After the screens were turned off the people sat down for a while before heading home.
In Mvezo, where Mandela was born, people were at a public viewing marquee long after the screens were switched off. While children played and dogs ran wild, the elders spoke under the tents and the young men and women leaned against fences chatting.
Diniso Mzikayise was born and raised in Mvezo. He said even though they could not attend the funeral they were happy that the screen was put up so they could share the moment together as a community.
Mzikayise said he did not know of any people who were hurt because they could not go to the funeral. He said if those people did exist, they probably internalised their frustrations.
Mthatha-residents Billy Johnson and Luxolo Ndabeni said they would have happily attended one of the public viewing tents in Qunu fitted with big screens and offering a free lunch after the service.
Unfortunately, Johnson said, they needed to make an urgent delivery that morning, and more importantly, they needed the money.
Ndabeni said he respected Mandela because he had not “abandoned his town like other leaders. But he expressed disappointment that Mthatha residents were not able to attend Mandela’s funeral.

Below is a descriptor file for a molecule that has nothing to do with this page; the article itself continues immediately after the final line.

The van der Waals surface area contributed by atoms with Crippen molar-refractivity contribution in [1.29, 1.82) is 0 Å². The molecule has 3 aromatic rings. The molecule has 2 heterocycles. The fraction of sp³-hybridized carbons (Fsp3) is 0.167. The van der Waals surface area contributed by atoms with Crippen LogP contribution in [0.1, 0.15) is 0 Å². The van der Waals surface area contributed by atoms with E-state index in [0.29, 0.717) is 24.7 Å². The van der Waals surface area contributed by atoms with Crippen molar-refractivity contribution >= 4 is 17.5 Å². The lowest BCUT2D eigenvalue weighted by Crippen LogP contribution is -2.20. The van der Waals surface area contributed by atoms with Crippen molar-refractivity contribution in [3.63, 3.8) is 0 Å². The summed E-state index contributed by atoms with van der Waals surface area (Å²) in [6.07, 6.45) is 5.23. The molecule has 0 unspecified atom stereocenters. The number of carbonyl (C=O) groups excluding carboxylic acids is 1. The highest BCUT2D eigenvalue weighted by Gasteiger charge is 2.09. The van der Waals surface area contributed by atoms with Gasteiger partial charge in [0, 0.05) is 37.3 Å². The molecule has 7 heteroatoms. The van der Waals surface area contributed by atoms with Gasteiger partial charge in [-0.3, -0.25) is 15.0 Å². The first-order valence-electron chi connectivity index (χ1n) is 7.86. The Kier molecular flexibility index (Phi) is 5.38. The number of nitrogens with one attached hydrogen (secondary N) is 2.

He lamented that only certain could benefit financially from projects intended to develop Mthatha.
“It’s not like in Joburg, here only if you have van then maybe you can make some money. But even then when there are projects only those with connections get the work,” Ndabeni said.
“If you want money but your family aren’t rich and connected …” he added before trailing off.
With the huge tent where the funeral service was being held peering over a slope behind them, Johnson tapped his wrist with two fingers.
“uMandela besimthanda kodwa kufenekile siyenze imali (We loved Mandela but need to make money),” Johnson said.
And off they went.
The final scene in the story of a giant’s life took place today in Qunu, Eastern Cape. Ten days of mourning came to a climatic end, as Nelson Mandela was laid to rest in the place of his birth.
Mandela’s casket was transported on the back of a military truck, after days of back and forth movement when lying in state at the Union Buildings in Pretoria to be viewed by the public and a further journey to Qunu for the funeral.
Ninety five candles representing each year of Mandela’s life were lit on the stage, “to remember the years he was on earth and more especially the contribution that he made to our country,” said Cyril Ramaphosa, the programme director and ANC deputy president.
Ahmed Kathrada, close friend to Mandela gave an emotional and heartfelt tribute to his friend as he recalled memories of their long friendship. Kathrada ended his speech by bidding farewell to his “elder brother” without whom he did not know which way to turn. Kathrada said Mandela has now left to join the “A-team” of the ANC, including Govan Mbeki, Walter Sisulu, Oliver Tambo and many others.
“He is no more in terms of this life but he is still our leader”
Malawi’s first woman president, Joyce Banda paid tribute to Mandela by saying he paved the way for people like herself to be where they are today. Banda spoke about practicing the lessons taught by Mandela instead of just speaking about them.